The two-litre turbodiesel version of the Volvo C30, S40 and V50 is now also available with a fully-automatic transmission.
This new Powershift transmission is a six-speed unit and it significantly cuts fuel consumption compared with a conventional automatic transmission.

"According to our calculations, Powershift contributes to a fuel consumption saving of about eight percent compared with a conventional automatic transmission," says Magnus Jonsson, Senior Vice President, Research & Development, Volvo Cars.

The Powershift transmission has been developed by Volvo Cars in cooperation with its transmission partner Getrag. Powershift operates in principle as two parallel manual gearboxes. It has twin wet clutches that work independently of one another. One clutch controls the odd gears (1, 3, 5 and reverse) while the other handles the even gears (2, 4 and 6). The two clutches operate alternately, with one engaging while the other disengages.

This means that at the same time as the engine gets full power and maximum thrust in first gear, second gear is placed in readiness to be engaged. And when second gear has been engaged, third gear is readied, and so on. This promotes a continuous flood of power without any disruption in power delivery or any torque loss, resulting in extremely fast and silky-smooth gearchanges while maintaining acceleration throughout the gearchanging process.

Smooth Powershift gearbox (2008) - picture 1 of 4
Smooth Powershift gearbox (2008) - picture 2 of 4
Smooth Powershift gearbox (2008) - picture 3 of 4
Smooth Powershift gearbox (2008) - picture 4 of 4

Electro-hydraulic control promotes smooth operation
The Powershift function is based on the technology used in a manual gearbox but with the difference that the two wet clutches are each linked with their own input shaft. One shaft spins inside the other. The inner shaft regulates the output shaft for first, third, fifth and reverse gears, while the outer shaft controls second, fourth and sixth gears. The clutch function is operated by an electro-hydraulic control unit that ensures that one clutch is shut while the other is open, and vice versa.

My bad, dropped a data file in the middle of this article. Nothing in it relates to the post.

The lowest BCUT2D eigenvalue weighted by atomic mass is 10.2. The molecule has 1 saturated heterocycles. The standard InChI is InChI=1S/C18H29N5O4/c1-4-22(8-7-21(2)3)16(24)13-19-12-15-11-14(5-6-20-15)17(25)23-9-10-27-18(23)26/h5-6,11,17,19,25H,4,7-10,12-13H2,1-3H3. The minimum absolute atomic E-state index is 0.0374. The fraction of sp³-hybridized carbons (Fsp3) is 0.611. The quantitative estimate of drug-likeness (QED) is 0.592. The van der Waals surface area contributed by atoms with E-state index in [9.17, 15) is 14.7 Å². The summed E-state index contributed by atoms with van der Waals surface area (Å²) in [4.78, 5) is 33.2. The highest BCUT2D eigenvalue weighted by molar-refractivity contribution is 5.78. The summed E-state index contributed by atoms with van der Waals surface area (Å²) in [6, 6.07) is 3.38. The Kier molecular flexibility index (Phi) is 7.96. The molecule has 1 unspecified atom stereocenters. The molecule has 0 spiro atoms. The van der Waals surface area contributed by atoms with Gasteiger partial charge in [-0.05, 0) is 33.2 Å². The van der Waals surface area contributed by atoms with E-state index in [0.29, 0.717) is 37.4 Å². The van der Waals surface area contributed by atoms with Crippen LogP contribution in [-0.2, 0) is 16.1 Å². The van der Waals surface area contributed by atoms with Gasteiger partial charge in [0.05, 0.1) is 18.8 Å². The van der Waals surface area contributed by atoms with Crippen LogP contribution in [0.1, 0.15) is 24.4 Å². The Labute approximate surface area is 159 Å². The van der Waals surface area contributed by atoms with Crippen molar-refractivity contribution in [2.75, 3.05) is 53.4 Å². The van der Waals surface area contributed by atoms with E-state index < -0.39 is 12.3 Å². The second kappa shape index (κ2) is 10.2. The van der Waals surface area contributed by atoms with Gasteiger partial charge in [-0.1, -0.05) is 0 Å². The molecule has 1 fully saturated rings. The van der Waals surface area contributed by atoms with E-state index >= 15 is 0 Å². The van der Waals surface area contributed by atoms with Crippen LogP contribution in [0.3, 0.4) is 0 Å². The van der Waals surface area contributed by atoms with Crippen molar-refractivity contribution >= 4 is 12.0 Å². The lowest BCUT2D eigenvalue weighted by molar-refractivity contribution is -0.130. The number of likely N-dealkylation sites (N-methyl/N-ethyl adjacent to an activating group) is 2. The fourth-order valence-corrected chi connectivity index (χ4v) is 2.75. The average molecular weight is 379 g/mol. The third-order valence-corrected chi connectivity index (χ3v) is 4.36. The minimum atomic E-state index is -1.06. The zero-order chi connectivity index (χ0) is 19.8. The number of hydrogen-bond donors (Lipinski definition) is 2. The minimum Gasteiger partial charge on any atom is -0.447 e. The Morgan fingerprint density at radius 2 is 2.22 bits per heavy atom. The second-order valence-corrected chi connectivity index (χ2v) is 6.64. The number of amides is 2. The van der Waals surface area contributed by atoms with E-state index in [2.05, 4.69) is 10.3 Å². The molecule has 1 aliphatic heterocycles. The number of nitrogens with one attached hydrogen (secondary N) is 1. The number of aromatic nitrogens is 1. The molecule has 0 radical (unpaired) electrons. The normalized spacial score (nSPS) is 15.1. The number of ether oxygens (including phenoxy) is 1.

Each clutch functions like a slip clutch. A piston pushes a number of clutch plates against each other and locks them together through the resultant friction.

Automatic or sequential gearchanging without any loss in torque
Powershift gives the driver an automatic transmission that permits sequential gearchanges, just like with Volvo's Geartronic transmission. The difference is that with Powershift even manual gearchanges take place without any time or power losses.

Since Powershift, unlike a conventional automatic transmission, does not need a torque converter, planetary gears or multiple wet clutches, there is also none of the added torque losses that these features bring.

Optimal choice for powerful diesel engines
Thanks to the use of twin wet clutches, the Powershift transmission can handle high torque levels and in principle has no limitations on choice of ratio. This makes it an ideal partner for today's modern, powerful diesel engines.

The version of Powershift that Volvo is now launching is dimensioned to handle torque levels of up to 450 Nm.

In addition to the Volvo C30, Powershift is also available in the Volvo S40 and V50. In all three models the Powershift transmission is mated to the 2-litre four-cylinder turbodiesel, which delivers a power output of 136 hp and 320 Nm of torque. Fuel consumption (EU combined) is 5.9 l/100 km for the C30 and 6.0l/100 km for the S40 and V50.

"With Powershift we can now offer automatic transmission with our two-litre diesel engine," says Magnus Jonsson. "And it's not just any old automatic transmission: lower fuel consumption combined with increased comfort and higher performance sounds like an impossible equation. But with Powershift we have shown that this is perfectly possible."